New developments in IEEE 1394 (a.k.a. FireWire)
by Les Baxter
Although IEEE 1394 (better known as FireWire) began as a “high-speed serial bus” in 1995, it has branched out to become a full-fledged LAN.
IEEE 1394 networks have a number of interesting characteristics. First and foremost is support of isochronous as well as asynchronous communications, which makes them ideal for streaming audio and video. IEEE 1394 networks are self-administering-on plug-in, each device identifies itself so that every device is aware of the capabilities of every other device on the network. The networks also support a variety of bit rates from 100 Mbits/sec (known as S100) to S3200, or 3.2 Gbits/sec.
In addition to their original application in audio/video networks, IEEE 1394 networks are used in a variety of areas, including residential networks (an IEEE 1394 interface is required by the FCC on every set-top box), storage networks, and industrial applications such as machine vision. There is also widespread interest among car manufacturers in the automotive version, which is known as IDB-1394.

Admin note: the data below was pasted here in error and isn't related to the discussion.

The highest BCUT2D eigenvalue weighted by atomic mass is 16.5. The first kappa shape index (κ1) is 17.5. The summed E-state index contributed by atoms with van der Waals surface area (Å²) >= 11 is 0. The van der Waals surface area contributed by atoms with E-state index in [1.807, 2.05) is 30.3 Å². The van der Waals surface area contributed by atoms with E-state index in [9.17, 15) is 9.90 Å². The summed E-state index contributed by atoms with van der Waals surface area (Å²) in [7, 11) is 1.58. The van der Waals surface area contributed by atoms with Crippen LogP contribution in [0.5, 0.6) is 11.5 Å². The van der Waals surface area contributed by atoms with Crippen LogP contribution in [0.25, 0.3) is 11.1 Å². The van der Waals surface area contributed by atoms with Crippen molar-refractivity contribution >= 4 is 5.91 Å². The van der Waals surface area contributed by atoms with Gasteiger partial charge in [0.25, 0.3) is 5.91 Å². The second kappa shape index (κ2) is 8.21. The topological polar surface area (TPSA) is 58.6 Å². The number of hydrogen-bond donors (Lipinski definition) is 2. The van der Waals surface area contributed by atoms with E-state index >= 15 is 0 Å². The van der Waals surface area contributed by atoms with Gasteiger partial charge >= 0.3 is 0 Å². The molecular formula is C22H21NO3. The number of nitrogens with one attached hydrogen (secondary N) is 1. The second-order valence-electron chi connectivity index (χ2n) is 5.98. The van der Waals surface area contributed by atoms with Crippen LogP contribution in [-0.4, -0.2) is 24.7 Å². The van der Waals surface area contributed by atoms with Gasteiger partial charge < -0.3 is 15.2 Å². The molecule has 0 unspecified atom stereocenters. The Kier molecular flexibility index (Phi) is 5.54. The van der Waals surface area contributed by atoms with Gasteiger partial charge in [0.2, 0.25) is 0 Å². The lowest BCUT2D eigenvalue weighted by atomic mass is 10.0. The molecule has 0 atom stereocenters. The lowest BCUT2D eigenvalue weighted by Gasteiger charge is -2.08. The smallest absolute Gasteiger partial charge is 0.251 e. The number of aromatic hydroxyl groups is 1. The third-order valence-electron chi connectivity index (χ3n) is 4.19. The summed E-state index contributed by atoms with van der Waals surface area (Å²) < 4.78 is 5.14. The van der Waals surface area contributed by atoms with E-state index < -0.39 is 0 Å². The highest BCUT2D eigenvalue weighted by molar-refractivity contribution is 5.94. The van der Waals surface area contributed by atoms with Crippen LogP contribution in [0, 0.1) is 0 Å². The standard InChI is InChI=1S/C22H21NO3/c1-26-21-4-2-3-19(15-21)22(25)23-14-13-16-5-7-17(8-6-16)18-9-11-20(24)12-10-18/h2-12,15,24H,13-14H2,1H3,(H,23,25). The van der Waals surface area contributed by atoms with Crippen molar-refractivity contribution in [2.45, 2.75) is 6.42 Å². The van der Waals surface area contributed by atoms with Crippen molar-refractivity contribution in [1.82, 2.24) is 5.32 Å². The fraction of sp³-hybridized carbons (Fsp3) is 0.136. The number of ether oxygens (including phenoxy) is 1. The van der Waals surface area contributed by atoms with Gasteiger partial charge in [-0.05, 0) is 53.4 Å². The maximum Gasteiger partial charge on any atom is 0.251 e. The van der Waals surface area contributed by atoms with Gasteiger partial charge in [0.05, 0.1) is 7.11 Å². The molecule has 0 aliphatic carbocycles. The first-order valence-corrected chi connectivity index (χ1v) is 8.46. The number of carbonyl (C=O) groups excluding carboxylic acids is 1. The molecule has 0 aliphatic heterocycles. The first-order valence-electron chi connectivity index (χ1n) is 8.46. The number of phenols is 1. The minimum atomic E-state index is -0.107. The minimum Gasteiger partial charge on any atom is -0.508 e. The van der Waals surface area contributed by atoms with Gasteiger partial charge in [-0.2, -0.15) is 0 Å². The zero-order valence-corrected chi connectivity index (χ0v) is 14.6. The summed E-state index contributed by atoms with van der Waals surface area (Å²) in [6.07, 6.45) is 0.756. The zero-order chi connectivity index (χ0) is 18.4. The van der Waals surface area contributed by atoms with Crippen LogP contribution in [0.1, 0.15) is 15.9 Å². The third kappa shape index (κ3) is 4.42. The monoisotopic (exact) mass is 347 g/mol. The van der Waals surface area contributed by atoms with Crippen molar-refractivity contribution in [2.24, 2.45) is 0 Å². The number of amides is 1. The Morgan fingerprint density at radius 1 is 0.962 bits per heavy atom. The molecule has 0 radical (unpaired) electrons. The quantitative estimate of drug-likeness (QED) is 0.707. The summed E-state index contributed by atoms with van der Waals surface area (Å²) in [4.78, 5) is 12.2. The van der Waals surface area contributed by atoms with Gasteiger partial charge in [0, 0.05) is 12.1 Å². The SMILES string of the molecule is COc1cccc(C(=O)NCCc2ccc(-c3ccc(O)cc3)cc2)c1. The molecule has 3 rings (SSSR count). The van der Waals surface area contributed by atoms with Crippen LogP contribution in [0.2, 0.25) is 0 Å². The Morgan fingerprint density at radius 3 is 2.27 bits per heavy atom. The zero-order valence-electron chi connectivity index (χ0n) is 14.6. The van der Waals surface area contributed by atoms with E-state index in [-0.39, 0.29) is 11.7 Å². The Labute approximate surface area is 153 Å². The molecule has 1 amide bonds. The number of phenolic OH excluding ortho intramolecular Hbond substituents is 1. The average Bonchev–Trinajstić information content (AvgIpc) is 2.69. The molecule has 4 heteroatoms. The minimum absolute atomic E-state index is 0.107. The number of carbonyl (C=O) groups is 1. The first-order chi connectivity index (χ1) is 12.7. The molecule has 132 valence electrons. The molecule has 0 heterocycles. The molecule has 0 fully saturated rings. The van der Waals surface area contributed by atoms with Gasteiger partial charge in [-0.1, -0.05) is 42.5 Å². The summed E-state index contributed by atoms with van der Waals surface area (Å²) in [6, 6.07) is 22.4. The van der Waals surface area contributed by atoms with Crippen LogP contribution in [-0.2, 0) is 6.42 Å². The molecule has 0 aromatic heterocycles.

IEEE 1394 originally was restricted to operation over shielded cords with a maximum length of 4.5 m. However, it has been enhanced to include operation at 100 m (or more) over several media, including unshielded twisted pair (UTP) cable. Interfaces for coaxial cable are under development to support residential and automotive applications.
IEEE 1394 also supports a variety of fiber-optic interfaces. Fifty micron multimode fiber (with the LC connector) is specified for data rates of S400 and higher. IEEE 1394 is unique among LANs in specifying operation over plastic optical fiber. Currently, the specification calls for either 1,000-micron step-index POF or 225-micron hard polymer-clad fiber (HPCF).
There are a number of new projects on the horizon. Two of them, higher-speed operation (specifically S6400) and support of singlemode fiber, are being addressed in a new group led by Larry Stark (firstname.lastname@example.org). Another potential project is to update the POF specifications to include new, higher-performance fibers covered by IEC 60793-2-40 and improved connectors such as the small-multimedia interface (SMI) connector.
Les Baxter, PE, is the founder of Baxter Enterprises, a consultancy specializing in structured cabling, LANs, and residential networks. He has contributed to numerous TIA and IEEE standards and currently chairs the IEEE 1394 committee. He can be reached at email@example.com.